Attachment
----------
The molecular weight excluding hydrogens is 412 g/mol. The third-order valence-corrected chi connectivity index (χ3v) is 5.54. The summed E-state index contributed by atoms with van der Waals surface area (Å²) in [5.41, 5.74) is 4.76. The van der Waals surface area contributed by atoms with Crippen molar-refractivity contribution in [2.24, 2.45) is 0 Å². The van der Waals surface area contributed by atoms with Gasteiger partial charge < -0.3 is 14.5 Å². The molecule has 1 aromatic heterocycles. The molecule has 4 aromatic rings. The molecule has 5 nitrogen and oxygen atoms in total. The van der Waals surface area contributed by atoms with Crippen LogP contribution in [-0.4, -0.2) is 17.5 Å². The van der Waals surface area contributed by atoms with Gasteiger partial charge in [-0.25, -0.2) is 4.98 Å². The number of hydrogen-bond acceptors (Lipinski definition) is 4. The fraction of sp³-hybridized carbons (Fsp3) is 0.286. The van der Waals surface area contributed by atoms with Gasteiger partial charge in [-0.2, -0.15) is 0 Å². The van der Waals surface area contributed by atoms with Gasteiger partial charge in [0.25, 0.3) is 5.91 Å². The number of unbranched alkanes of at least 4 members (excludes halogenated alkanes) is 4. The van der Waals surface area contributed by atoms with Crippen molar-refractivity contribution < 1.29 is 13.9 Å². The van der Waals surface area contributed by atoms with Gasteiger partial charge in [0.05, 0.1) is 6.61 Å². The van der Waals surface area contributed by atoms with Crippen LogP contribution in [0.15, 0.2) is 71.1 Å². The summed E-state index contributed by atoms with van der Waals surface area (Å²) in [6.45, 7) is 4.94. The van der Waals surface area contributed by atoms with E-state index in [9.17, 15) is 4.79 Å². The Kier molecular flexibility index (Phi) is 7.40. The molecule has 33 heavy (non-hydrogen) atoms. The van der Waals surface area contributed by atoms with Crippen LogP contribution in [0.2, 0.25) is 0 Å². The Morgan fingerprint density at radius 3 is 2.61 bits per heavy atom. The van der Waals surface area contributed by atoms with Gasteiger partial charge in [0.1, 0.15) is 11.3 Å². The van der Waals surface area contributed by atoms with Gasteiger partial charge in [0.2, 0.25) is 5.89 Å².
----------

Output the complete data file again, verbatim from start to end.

The molecular weight excluding hydrogens is 412 g/mol. The third-order valence-corrected chi connectivity index (χ3v) is 5.54. The summed E-state index contributed by atoms with van der Waals surface area (Å²) in [5.41, 5.74) is 4.76. The van der Waals surface area contributed by atoms with Crippen molar-refractivity contribution in [2.24, 2.45) is 0 Å². The van der Waals surface area contributed by atoms with Gasteiger partial charge < -0.3 is 14.5 Å². The molecule has 1 aromatic heterocycles. The molecule has 4 aromatic rings. The molecule has 5 nitrogen and oxygen atoms in total. The van der Waals surface area contributed by atoms with Crippen LogP contribution in [-0.4, -0.2) is 17.5 Å². The van der Waals surface area contributed by atoms with Gasteiger partial charge in [-0.25, -0.2) is 4.98 Å². The number of hydrogen-bond acceptors (Lipinski definition) is 4. The fraction of sp³-hybridized carbons (Fsp3) is 0.286. The van der Waals surface area contributed by atoms with Gasteiger partial charge in [-0.2, -0.15) is 0 Å². The van der Waals surface area contributed by atoms with Gasteiger partial charge in [0.25, 0.3) is 5.91 Å². The number of unbranched alkanes of at least 4 members (excludes halogenated alkanes) is 4. The van der Waals surface area contributed by atoms with Crippen molar-refractivity contribution < 1.29 is 13.9 Å². The van der Waals surface area contributed by atoms with Gasteiger partial charge in [0.05, 0.1) is 6.61 Å². The van der Waals surface area contributed by atoms with Crippen LogP contribution in [0.15, 0.2) is 71.1 Å². The summed E-state index contributed by atoms with van der Waals surface area (Å²) in [6.45, 7) is 4.94. The van der Waals surface area contributed by atoms with E-state index in [9.17, 15) is 4.79 Å². The Kier molecular flexibility index (Phi) is 7.40. The molecule has 33 heavy (non-hydrogen) atoms. The van der Waals surface area contributed by atoms with Crippen LogP contribution in [0.2, 0.25) is 0 Å². The Morgan fingerprint density at radius 3 is 2.61 bits per heavy atom. The van der Waals surface area contributed by atoms with Gasteiger partial charge in [0.1, 0.15) is 11.3 Å². The van der Waals surface area contributed by atoms with Gasteiger partial charge in [0.2, 0.25) is 5.89 Å².